School of Medicine

Wayne State University School of Medicine

Lower health literacy worsens glaucoma, study finds

Mark Juzych, M.D.

Mark Juzych, M.D.

Glaucoma patients living in urban areas who have poor health literacy miss more appointments, don’t understand their condition thoroughly and exhibit greater disease progression than patients with adequate health literacy, according to a study conducted by a Wayne State University School of Medicine research team and reported in the May issue of Archives of Ophthalmology.

“Health literacy, as a discrete form of literacy, is increasingly important in health care,” states the article, “Functional Health Literacy in Patients With Glaucoma in Urban Settings.” Health literacy, as defined by the U.S. Department of Health and Human Services, is the ability of patients to obtain, process and understand basic health information and the services they require to make appropriate health decisions.

Mark S. Juzych, M.D., M.H.S.A., associate chair of the Department of Ophthalmology for the School of Medicine and the Kresge Eye Institute, and his colleagues used a standardized test to determine the health literacy of 204 English-speaking patients treated for glaucoma for at least one year. The team used an oral questionnaire to determine the patients’ demographic information and glaucoma understanding.

The team categorized half of the patients as having poor health literacy and the other half were categorized as having adequate health literacy.

“Being of white race, having an education of some college or more and having a household income of $20,000 or greater was associated with a lower likelihood of having poor health literacy,” the article states.

Members of the poor literacy group had less understanding of their glaucoma. They also missed more appointments per year and reported that they missed taking eye drops more frequently than those in the adequate literacy group, Dr. Juzych said. Sixty-five patients reported that they missed administering eye drops two or more times per month; only 34 patients in the adequate literacy group reported the same.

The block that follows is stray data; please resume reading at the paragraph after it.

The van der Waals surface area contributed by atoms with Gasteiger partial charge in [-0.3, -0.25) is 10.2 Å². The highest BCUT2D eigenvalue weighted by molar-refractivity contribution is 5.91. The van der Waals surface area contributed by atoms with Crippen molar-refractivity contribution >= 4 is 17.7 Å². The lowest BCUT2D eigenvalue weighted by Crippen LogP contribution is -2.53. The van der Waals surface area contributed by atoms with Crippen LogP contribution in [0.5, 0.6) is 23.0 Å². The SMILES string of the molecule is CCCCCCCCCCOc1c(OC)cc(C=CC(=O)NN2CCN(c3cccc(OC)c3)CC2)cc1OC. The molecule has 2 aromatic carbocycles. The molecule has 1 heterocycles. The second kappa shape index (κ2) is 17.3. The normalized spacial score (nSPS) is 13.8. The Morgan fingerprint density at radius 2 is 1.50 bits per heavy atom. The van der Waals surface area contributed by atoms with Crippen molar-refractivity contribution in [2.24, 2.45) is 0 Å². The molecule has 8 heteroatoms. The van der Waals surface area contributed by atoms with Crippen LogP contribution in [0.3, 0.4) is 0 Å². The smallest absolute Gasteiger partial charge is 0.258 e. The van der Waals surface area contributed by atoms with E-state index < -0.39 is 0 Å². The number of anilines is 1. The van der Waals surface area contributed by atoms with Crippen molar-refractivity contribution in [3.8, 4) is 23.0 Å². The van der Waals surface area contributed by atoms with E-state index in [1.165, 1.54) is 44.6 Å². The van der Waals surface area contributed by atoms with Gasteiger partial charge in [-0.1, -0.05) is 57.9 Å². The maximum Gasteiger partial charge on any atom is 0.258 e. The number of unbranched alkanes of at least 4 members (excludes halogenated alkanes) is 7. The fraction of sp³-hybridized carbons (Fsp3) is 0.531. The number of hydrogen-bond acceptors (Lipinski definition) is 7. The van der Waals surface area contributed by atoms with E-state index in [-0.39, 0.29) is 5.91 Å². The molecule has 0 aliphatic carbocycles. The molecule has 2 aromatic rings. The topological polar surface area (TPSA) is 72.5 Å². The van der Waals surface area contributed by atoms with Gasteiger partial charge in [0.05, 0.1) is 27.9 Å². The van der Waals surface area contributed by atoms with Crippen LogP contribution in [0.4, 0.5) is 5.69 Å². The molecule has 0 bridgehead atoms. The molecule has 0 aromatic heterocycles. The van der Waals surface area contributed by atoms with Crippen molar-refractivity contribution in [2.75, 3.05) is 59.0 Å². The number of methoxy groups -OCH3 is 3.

Patients with poor health literacy also showed greater visual field loss at the beginning of the study and significantly worse visual field parameters when comparing recent and initial visual fields, Dr. Juzych said.

“Closing the gap in health literacy is one essential component in reducing disparities in glaucoma care. Screening patients for poor literacy is a first step,” the authors concluded. “However, the real challenge is in shaping effective public health communication that is culturally and linguistically appropriate for patients and promotes compliance with medications and follow-up treatment with their physicians. … In addition, there is a need to improve physician communication, which should consider the needs and competencies of patients with poor health literacy.”

Dr. Juzych said it is incumbent upon physicians to ensure patients understand their condition and treatment regimen, and to ascertain their level of health literacy.

“It has to be something more than ‘here’s your prescription’ and out the door. We have to determine their literacy level and make sure they understand,” he said. “Some groups are doing it with pictures if there is a literacy or language barrier. Physicians need to be able to get a pretty good sense of the patient’s abilities.”

The results of the study, Dr. Juzych said, hold “important implications” for all levels of the health care delivery system, beginning with the patient and his or her physician.

Since symptoms appear only in advanced stages, people with glaucoma are often not aware they have the condition. In developed countries, only 50 percent of glaucoma cases have been identified.

“Because early detection of glaucoma is the key to preventing its progression, the need to enhance health literacy of glaucoma awareness, particularly among high-risk groups, is crucial,” the article states. “The patient who walks through the examination room door may have gained access to a medical facility, but access to effective health care will remain elusive if communication barriers have not been fully addressed.”

The study calls for further research to focus on effective health education techniques to combat chronic disease outcomes, as well as improving physician communication to consider the competency patients with poor health literacy.

Other members of the research team include Sandeep Randhawa, M.D.; Aman Shukairy, M.D.; Padmini Kaushal, M.D.; Anju Gupta, M.D.; and Nadia Shalautoa, Sc.D., M.S., of the Michigan Public Health Institute.

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